The ability to quickly heal wounds is among the most appealing of all technologies imagined by science fiction. Perhaps most famously, doctors in Star Trek are able to patch up cuts and burns by instantly regenerating their patients' skin using a kind of medical ray gun. The injured crew of the Enterprise can return to action almost immediately instead of spending months recovering.
Such technology might seem like pure fantasy (as well as a useful plot device) but it might now be closer to reality than you think. My research group has just published work on the use of a small handheld ultrasonic emitter that accelerates tissue repair. This approach doesn’t provide the instant fix of Star Trek, but we found that healing times could be reduced by 30%. This both increases comfort for the patient and shortens how long the wound is susceptible to infection.
Where such technology really comes into its own is in the treatment of individuals who don’t heal well to start with. After the age of 30, our bodies' capacity to heal deteriorates – and by the time we are over 60 this deterioration becomes a real problem. Other risk factors that contribute to poor healing include diabetes, obesity and smoking. This means a large proportion of the population suffer healing delays, and that susceptibility to healing defects is escalating.
As healing deteriorates, injuries can result in chronic wounds that never heal because the damaged skin cells become dormant. Such wounds include bed sores, venous leg ulcers, diabetic foot ulcers and pressure ulcers. Chronic wounds currently affect 200,000 UK patients and consume 2%-5% of annual healthcare spending worldwide. Thy are also incredibly painful and, in many cases, can only be resolved by amputation of the limb.
We have discovered that ultrasound treatments can reactivate dormant cells and therefore jump-start the healing process. This is actually reminiscent of another science fiction archetype, the instant healing superpower seen in films and TV shows such as X-Men and Heroes.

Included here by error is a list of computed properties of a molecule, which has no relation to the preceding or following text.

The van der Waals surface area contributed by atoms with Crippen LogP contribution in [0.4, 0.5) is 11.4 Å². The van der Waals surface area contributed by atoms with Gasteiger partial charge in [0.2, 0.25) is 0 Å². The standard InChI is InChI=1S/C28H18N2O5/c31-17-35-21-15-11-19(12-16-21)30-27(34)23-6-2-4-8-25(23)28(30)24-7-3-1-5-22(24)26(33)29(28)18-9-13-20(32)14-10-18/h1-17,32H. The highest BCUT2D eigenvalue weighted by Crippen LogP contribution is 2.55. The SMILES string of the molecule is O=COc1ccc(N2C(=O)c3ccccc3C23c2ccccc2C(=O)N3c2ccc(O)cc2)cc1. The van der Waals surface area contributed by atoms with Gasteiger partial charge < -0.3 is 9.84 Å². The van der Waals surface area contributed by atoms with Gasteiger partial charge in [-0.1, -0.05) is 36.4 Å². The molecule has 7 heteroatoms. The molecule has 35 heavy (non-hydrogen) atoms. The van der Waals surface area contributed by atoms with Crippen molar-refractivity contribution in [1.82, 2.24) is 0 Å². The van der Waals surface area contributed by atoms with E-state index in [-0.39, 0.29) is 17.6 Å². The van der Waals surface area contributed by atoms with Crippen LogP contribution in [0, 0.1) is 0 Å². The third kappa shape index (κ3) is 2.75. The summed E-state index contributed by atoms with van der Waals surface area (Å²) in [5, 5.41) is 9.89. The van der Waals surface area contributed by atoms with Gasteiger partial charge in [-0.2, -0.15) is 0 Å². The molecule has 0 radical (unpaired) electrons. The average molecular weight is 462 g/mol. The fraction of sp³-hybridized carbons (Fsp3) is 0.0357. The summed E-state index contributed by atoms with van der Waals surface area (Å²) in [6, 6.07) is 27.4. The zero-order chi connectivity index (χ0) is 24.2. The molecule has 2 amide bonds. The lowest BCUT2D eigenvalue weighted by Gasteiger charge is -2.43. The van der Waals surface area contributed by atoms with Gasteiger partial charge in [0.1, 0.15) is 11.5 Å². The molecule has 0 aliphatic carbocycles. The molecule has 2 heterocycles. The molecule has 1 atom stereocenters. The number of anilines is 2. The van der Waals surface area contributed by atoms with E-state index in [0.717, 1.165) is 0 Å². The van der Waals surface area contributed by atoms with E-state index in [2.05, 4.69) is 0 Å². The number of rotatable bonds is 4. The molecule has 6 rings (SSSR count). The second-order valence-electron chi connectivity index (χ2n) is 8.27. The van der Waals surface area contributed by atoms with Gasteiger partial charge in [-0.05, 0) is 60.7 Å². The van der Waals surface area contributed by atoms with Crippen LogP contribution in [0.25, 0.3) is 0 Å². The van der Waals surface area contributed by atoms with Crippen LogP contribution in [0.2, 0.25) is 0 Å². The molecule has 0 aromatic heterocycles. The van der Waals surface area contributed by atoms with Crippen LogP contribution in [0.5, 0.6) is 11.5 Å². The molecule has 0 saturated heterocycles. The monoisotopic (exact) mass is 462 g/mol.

It is well established that embryos in the womb are capable of perfect, scar-free healing. And even in adults, organs such as the liver will regenerate. However at the point of birth, we lose much of our capacity to heal and those capabilities continue to deteriorate throughout our lives.
What the ultrasound treatment does is effectively turn back the clock and stimulate cells to perform the functions that they are capable of but have forgotten over time. Because it is jump-starting natural processes, such treatment is relatively risk-free – unlike many drug treatments that interfere with the chemical processes of the body and can lead to side effects.
University of Sheffield, Author provided
The ultrasound device works by inducing nano-vibrations in the membranes and surrounding environments of skin cells. Those vibrations cause channels to open on the surface of the cell that allow calcium to move across its membranes. Calcium is the signalling currency of the cell and the mineral’s movements across membranes control many of the cell’s functions.
In the case of ultrasound, the new position of the calcium within each cell gives it a defined front and back. This causes the cells to move towards the damage site, pulling the edges of the wound together and promoting healing.
We have demonstrated this effect in cells isolated from venous leg ulcer patients. More importantly, we have been able to reverse a number of healing defects caused by diabetes, age and congenital disorders, so that the treated wounds heal as quickly as young, healthy wounds. This means we will soon be in a position to prevent, and possibly reverse, the formation of chronic wounds.
The future looks even brighter. Our research suggests ultrasound therapy is likely to benefit a very broad range of patients. Clinical trials are needed to determine the technique’s limitations but could also reveal how the treatment could be improved further. One day – with a lot more investigation – it may even be possible to achieve the perfect, scar-free healing that we are capable of in the womb. So we cannot protect you from a Klingon attack but we might well be able to patch you up afterwards.
Mark Bass receives funding from the Wellcome Trust, grant 088419. He is affiliated with the University of Sheffield and Academy of Medical Sciences.
Authors: The Conversation